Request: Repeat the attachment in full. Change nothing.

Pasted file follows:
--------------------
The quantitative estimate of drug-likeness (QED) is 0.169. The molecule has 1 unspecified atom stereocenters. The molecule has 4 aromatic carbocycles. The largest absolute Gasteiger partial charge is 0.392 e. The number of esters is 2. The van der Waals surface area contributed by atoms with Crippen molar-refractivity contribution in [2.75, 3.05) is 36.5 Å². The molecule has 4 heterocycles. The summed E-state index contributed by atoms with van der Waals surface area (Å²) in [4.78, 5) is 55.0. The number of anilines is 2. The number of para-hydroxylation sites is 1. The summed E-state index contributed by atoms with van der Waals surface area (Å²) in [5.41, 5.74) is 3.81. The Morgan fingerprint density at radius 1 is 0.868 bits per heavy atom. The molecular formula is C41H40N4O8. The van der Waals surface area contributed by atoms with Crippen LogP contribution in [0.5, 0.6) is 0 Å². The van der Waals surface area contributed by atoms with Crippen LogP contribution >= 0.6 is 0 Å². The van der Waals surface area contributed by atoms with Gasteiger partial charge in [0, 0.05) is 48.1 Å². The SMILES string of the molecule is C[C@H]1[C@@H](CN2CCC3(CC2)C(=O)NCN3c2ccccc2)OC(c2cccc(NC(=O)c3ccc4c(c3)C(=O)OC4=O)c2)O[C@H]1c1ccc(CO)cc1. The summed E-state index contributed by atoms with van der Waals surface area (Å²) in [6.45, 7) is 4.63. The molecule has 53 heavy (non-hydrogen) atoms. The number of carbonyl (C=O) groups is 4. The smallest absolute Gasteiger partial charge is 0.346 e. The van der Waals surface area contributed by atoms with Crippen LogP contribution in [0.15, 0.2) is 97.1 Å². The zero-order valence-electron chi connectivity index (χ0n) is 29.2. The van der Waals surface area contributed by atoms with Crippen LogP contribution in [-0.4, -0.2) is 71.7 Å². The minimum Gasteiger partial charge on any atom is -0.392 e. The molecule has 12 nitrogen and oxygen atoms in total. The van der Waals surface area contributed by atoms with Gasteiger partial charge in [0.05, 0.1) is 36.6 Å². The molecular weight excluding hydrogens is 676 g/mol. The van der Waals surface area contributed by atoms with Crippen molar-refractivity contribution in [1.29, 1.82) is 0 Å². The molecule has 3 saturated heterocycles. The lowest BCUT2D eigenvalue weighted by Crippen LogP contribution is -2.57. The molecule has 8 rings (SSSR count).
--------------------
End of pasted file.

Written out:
The quantitative estimate of drug-likeness (QED) is 0.169. The molecule has 1 unspecified atom stereocenters. The molecule has 4 aromatic carbocycles. The largest absolute Gasteiger partial charge is 0.392 e. The number of esters is 2. The van der Waals surface area contributed by atoms with Crippen molar-refractivity contribution in [2.75, 3.05) is 36.5 Å². The molecule has 4 heterocycles. The summed E-state index contributed by atoms with van der Waals surface area (Å²) in [4.78, 5) is 55.0. The number of anilines is 2. The number of para-hydroxylation sites is 1. The summed E-state index contributed by atoms with van der Waals surface area (Å²) in [5.41, 5.74) is 3.81. The Morgan fingerprint density at radius 1 is 0.868 bits per heavy atom. The molecular formula is C41H40N4O8. The van der Waals surface area contributed by atoms with Crippen LogP contribution in [0.5, 0.6) is 0 Å². The van der Waals surface area contributed by atoms with Crippen LogP contribution >= 0.6 is 0 Å². The van der Waals surface area contributed by atoms with Gasteiger partial charge in [0, 0.05) is 48.1 Å². The SMILES string of the molecule is C[C@H]1[C@@H](CN2CCC3(CC2)C(=O)NCN3c2ccccc2)OC(c2cccc(NC(=O)c3ccc4c(c3)C(=O)OC4=O)c2)O[C@H]1c1ccc(CO)cc1. The summed E-state index contributed by atoms with van der Waals surface area (Å²) in [6.45, 7) is 4.63. The molecule has 53 heavy (non-hydrogen) atoms. The number of carbonyl (C=O) groups is 4. The smallest absolute Gasteiger partial charge is 0.346 e. The van der Waals surface area contributed by atoms with Crippen LogP contribution in [0.15, 0.2) is 97.1 Å². The zero-order valence-electron chi connectivity index (χ0n) is 29.2. The van der Waals surface area contributed by atoms with Crippen LogP contribution in [-0.4, -0.2) is 71.7 Å². The minimum Gasteiger partial charge on any atom is -0.392 e. The molecule has 12 nitrogen and oxygen atoms in total. The van der Waals surface area contributed by atoms with Gasteiger partial charge in [0.05, 0.1) is 36.6 Å². The molecular weight excluding hydrogens is 676 g/mol. The van der Waals surface area contributed by atoms with Crippen molar-refractivity contribution in [1.29, 1.82) is 0 Å². The molecule has 3 saturated heterocycles. The lowest BCUT2D eigenvalue weighted by Crippen LogP contribution is -2.57. The molecule has 8 rings (SSSR count).